Dozens of recent law suits filed by former N.F.L. players are claiming that the league did not properly inform, or even give merit to, the dangers of multiple concussions and brain injuries through a player’s career. Over 120 players have filed suit against the N.F.L. and helmet manufacturers claiming that they intentionally hid the risks of multiple brain injuries to one’s health.
According to Larry Coben, the lawyer for Jim McMahon, former Chicago Bears quarterback who lead them to a SuperBowl in 1986, states in the New York Times that, “We believe that the long-term medical complications that have been associated with multiple concussions — such as memory loss, impulse anger-control problems, disorientation, dementia — were well documented, and that factually the N.F.L. knew or should have known of these potentially devastating neurological problems, and yet it didn’t take any active role in addressing the issue for players,”
Suits will claim that N.F.L. doctors produced faulty research on the topic, and actually hid the potential dangers of multiple brain injuries as recently as 2007. In an excerpt from a pamphlet created by the N.F.L. and associated Doctors it claims that two or more concussions do not conclusively lead to permanent damage. “Current research with professional athletes has not shown that having more than one or two concussions leads to permanent problems if each injury is treated properly.” The league left open the question of “if there are any long-term effects of concussion in N.F.L. athletes.”
However Brad Carp, a consultant for the League claims that the N.F.L. always had the best intentions for their players health, “The N.F.L. has long made player safety a priority and continues to take steps to protect players and to advance the science and medical understanding of the management and treatment of concussions. The N.F.L. has never misled players with respect to the risks associated with playing football. Any suggestion to the contrary has no merit.”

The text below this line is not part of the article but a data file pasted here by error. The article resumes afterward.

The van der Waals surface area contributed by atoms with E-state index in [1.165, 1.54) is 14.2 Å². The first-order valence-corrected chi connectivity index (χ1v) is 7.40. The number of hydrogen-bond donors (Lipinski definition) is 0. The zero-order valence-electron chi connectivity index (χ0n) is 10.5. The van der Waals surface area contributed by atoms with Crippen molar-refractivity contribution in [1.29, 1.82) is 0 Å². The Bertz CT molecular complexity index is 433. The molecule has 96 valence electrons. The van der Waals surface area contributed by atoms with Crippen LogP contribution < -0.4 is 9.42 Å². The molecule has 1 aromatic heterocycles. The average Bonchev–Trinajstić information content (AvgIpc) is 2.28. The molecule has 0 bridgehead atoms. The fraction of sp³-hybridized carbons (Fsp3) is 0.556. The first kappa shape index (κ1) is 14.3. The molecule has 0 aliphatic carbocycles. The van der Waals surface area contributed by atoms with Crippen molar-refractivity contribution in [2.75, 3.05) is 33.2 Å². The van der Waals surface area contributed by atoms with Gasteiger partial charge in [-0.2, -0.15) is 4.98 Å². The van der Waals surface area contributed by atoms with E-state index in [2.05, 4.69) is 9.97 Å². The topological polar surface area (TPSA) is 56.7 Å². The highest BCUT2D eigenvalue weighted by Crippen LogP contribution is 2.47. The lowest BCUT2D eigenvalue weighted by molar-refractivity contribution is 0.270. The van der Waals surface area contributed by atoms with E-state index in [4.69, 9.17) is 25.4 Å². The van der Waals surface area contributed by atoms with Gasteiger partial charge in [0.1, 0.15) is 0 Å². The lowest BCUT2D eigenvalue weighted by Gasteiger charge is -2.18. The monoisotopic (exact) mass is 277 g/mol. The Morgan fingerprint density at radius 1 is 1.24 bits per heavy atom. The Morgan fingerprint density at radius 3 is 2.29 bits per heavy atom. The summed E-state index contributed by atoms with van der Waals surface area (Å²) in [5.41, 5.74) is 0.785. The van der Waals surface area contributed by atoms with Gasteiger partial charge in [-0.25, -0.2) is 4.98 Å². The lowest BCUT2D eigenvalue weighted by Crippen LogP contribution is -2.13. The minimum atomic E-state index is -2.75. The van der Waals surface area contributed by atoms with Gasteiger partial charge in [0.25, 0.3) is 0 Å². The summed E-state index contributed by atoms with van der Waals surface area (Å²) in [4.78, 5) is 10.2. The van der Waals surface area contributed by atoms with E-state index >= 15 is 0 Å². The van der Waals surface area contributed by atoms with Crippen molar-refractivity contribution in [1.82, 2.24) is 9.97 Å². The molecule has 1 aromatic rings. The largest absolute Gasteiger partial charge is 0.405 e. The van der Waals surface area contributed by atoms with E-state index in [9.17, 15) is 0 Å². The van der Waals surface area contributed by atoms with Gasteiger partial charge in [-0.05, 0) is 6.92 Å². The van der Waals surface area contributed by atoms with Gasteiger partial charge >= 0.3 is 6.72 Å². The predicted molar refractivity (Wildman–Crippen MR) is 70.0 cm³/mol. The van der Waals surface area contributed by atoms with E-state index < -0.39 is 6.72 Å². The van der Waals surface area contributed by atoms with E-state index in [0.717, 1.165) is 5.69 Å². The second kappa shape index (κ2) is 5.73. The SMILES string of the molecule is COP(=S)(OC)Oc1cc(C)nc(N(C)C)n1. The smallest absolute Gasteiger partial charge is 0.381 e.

This controversy leads to a lot of bad publicity for the league. Former stars are now permanently crippled, with emotional and physical issues. These players are now suing their teams and the league. To many fans this is disheartening, seeing their idols wrecked with medical issues, and suing their former employers just to be able to pay medical bills
The league will hope to either settle or get most of these cases dismissed from court. They potentially represent millions of dollars in settlements and years of bad publicity, not to mention oversight to its practices.
“I don’t think the N.F.L. can consider these cases nuisances,” said Mark Conrad, who teaches sports law at Fordham University. “They will take them seriously because if it goes the wrong way, it could be a bombshell.”
If any of these cases do go to court the NFL will try and get them to be heard all by one judge, as to eliminate inconsistencies with outlier judges. If these cases do go to court under one suit, they will be moved to the Pennsylvania Eastern Federal Court district located in Philadelphia.